Memoranda of understanding signed during economic mission led by Mayor of Montreal

The memoranda cover the following initiatives:

  • renewal of a partnership with Weizmann Institute of Science in cancer research;
  • a new agreement with Tel-Aviv University’s Sackler Faculty of Medicine;
  • a new agreement with Bar-Ilan University, building on McGill Prof. Moshe Szyf’s groundbreaking work in behavioural epigenetics.

“Increasingly universities need to develop world-class partnerships if they want to be in a position to solve the complex problems facing society,” said Dr. Goldstein. “Internationally, McGill is developing an approach to research that is more entrepreneurial and global. Israel has established very productive partnerships among universities, industry and governments – providing a particularly interesting example for Canada and McGill.”

McGill has enjoyed a highly successful partnership with the Weizmann Institute since 2007, resulting in a number of joint research projects and collaborative activities. The projects have focused on a wide range of cancer research. McGill and Weizmann have also developed collaborations in astrophysics, cosmology and evolutionary biology, which they plan to build on through the new agreement. The Weizmann Institute serves as a meeting place for scientists from different disciplines, setting the stage for multidisciplinary collaborations and the emergence of new research fields.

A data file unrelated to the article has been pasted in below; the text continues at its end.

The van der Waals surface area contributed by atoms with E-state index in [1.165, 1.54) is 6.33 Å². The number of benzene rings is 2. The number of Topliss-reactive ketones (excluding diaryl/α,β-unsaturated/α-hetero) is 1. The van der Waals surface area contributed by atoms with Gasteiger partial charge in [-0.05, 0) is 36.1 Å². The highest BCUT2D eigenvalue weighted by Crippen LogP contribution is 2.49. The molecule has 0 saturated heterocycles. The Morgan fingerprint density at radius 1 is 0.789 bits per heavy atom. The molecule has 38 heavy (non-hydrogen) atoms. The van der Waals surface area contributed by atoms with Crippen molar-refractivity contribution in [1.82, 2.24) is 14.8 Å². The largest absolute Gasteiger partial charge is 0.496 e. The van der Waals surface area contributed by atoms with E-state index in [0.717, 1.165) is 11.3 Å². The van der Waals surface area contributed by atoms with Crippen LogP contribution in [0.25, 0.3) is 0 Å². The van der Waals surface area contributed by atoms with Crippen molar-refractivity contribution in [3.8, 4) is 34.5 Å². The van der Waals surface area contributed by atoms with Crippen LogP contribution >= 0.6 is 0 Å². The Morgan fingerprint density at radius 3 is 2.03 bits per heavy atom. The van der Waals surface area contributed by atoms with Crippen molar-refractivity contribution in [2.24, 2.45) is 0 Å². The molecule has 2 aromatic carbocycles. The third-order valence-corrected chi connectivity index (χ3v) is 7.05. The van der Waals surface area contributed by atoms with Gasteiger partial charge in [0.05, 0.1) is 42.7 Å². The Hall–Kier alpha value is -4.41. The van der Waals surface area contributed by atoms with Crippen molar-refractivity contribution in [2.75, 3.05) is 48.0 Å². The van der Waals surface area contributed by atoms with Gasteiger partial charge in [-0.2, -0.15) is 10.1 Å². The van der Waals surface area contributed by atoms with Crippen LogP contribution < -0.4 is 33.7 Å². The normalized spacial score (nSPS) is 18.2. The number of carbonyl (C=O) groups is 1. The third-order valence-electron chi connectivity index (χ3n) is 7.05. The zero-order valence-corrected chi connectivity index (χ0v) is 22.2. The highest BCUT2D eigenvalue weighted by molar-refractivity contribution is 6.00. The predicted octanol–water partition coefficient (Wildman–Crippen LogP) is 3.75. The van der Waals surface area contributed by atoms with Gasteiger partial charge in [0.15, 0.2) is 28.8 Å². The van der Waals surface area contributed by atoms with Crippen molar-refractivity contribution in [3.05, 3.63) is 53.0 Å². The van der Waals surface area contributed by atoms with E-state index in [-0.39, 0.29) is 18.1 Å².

The Sackler Faculty of Medicine is Israel’s largest institute of higher medical education, with about 1,000 teachers in preclinical departments and in affiliated clinical departments and institutes, located in seven major medical centres, six psychiatric hospitals, and a large rehabilitation centre. Research in Sackler’s preclinical and clinical departments covers most fields of the biomedical sciences.

The goal of the proposed collaborative research activities with Bar-Ilan University – its first agreement with a Canadian institution – is to address the question of how exposures to drug, food, trauma and other life experiences are registered in brain circuitries and the genome as well as how they alter phenotypes, leading to human disease and affliction. Members of both the Bar-Ilan and McGill research groups are widely considered pioneers in these areas.

September 14, 2012